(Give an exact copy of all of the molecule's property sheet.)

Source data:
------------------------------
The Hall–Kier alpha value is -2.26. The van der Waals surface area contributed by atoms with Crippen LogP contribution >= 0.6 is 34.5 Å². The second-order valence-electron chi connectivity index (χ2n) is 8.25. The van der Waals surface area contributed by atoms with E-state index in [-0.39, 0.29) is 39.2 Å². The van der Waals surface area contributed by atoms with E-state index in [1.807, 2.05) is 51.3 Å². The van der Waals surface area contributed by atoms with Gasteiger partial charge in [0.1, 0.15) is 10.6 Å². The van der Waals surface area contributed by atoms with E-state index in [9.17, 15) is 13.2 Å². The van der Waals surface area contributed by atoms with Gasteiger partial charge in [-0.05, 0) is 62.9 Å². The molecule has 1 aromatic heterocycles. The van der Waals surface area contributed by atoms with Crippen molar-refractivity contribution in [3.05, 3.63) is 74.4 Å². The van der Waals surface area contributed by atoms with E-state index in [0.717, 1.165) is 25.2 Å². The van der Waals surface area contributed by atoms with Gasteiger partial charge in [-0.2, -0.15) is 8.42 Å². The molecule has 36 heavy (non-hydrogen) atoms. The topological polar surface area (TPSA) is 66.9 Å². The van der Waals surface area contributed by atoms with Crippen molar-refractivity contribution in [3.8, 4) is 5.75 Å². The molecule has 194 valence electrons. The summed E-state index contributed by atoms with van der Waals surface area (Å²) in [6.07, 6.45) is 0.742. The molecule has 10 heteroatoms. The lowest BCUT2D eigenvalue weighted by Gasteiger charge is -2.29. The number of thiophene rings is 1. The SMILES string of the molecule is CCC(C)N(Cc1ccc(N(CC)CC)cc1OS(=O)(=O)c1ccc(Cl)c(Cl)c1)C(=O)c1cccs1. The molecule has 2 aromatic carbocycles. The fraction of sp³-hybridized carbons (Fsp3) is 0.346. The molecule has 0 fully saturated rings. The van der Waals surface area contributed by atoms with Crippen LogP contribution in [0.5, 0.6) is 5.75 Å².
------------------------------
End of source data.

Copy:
The Hall–Kier alpha value is -2.26. The van der Waals surface area contributed by atoms with Crippen LogP contribution >= 0.6 is 34.5 Å². The second-order valence-electron chi connectivity index (χ2n) is 8.25. The van der Waals surface area contributed by atoms with E-state index in [-0.39, 0.29) is 39.2 Å². The van der Waals surface area contributed by atoms with E-state index in [1.807, 2.05) is 51.3 Å². The van der Waals surface area contributed by atoms with Gasteiger partial charge in [0.1, 0.15) is 10.6 Å². The van der Waals surface area contributed by atoms with E-state index in [9.17, 15) is 13.2 Å². The van der Waals surface area contributed by atoms with Gasteiger partial charge in [-0.05, 0) is 62.9 Å². The molecule has 1 aromatic heterocycles. The van der Waals surface area contributed by atoms with Crippen molar-refractivity contribution in [3.05, 3.63) is 74.4 Å². The van der Waals surface area contributed by atoms with E-state index in [0.717, 1.165) is 25.2 Å². The van der Waals surface area contributed by atoms with Gasteiger partial charge in [-0.2, -0.15) is 8.42 Å². The molecule has 36 heavy (non-hydrogen) atoms. The topological polar surface area (TPSA) is 66.9 Å². The van der Waals surface area contributed by atoms with Crippen molar-refractivity contribution in [3.8, 4) is 5.75 Å². The molecule has 194 valence electrons. The summed E-state index contributed by atoms with van der Waals surface area (Å²) in [6.07, 6.45) is 0.742. The molecule has 10 heteroatoms. The lowest BCUT2D eigenvalue weighted by Gasteiger charge is -2.29. The number of thiophene rings is 1. The SMILES string of the molecule is CCC(C)N(Cc1ccc(N(CC)CC)cc1OS(=O)(=O)c1ccc(Cl)c(Cl)c1)C(=O)c1cccs1. The molecule has 2 aromatic carbocycles. The fraction of sp³-hybridized carbons (Fsp3) is 0.346. The molecule has 0 fully saturated rings. The van der Waals surface area contributed by atoms with Crippen LogP contribution in [0.5, 0.6) is 5.75 Å².